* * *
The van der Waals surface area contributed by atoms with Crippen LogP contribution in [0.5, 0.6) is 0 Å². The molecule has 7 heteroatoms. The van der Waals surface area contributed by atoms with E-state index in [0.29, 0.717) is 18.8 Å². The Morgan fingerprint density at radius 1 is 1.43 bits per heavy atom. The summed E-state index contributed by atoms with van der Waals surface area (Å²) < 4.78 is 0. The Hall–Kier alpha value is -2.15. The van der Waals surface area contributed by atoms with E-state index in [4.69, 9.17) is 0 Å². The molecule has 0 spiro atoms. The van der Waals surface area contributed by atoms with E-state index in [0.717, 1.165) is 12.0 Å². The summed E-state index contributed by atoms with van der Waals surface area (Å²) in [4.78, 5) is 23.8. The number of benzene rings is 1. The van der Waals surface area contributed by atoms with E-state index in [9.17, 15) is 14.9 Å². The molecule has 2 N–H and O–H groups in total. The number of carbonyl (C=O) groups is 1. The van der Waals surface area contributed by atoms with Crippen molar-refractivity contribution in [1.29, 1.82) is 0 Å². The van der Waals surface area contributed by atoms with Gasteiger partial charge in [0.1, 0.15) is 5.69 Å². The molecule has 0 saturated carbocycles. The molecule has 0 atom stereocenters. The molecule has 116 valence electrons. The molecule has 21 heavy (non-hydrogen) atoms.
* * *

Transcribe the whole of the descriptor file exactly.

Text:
The van der Waals surface area contributed by atoms with Crippen LogP contribution in [0.5, 0.6) is 0 Å². The molecule has 7 heteroatoms. The van der Waals surface area contributed by atoms with E-state index in [0.29, 0.717) is 18.8 Å². The Morgan fingerprint density at radius 1 is 1.43 bits per heavy atom. The summed E-state index contributed by atoms with van der Waals surface area (Å²) < 4.78 is 0. The Hall–Kier alpha value is -2.15. The van der Waals surface area contributed by atoms with E-state index in [4.69, 9.17) is 0 Å². The molecule has 0 spiro atoms. The van der Waals surface area contributed by atoms with E-state index in [0.717, 1.165) is 12.0 Å². The summed E-state index contributed by atoms with van der Waals surface area (Å²) in [4.78, 5) is 23.8. The number of benzene rings is 1. The van der Waals surface area contributed by atoms with E-state index in [9.17, 15) is 14.9 Å². The molecule has 2 N–H and O–H groups in total. The number of carbonyl (C=O) groups is 1. The van der Waals surface area contributed by atoms with Crippen molar-refractivity contribution in [1.29, 1.82) is 0 Å². The van der Waals surface area contributed by atoms with Gasteiger partial charge in [0.1, 0.15) is 5.69 Å². The molecule has 0 saturated carbocycles. The molecule has 0 atom stereocenters. The molecule has 116 valence electrons. The molecule has 21 heavy (non-hydrogen) atoms.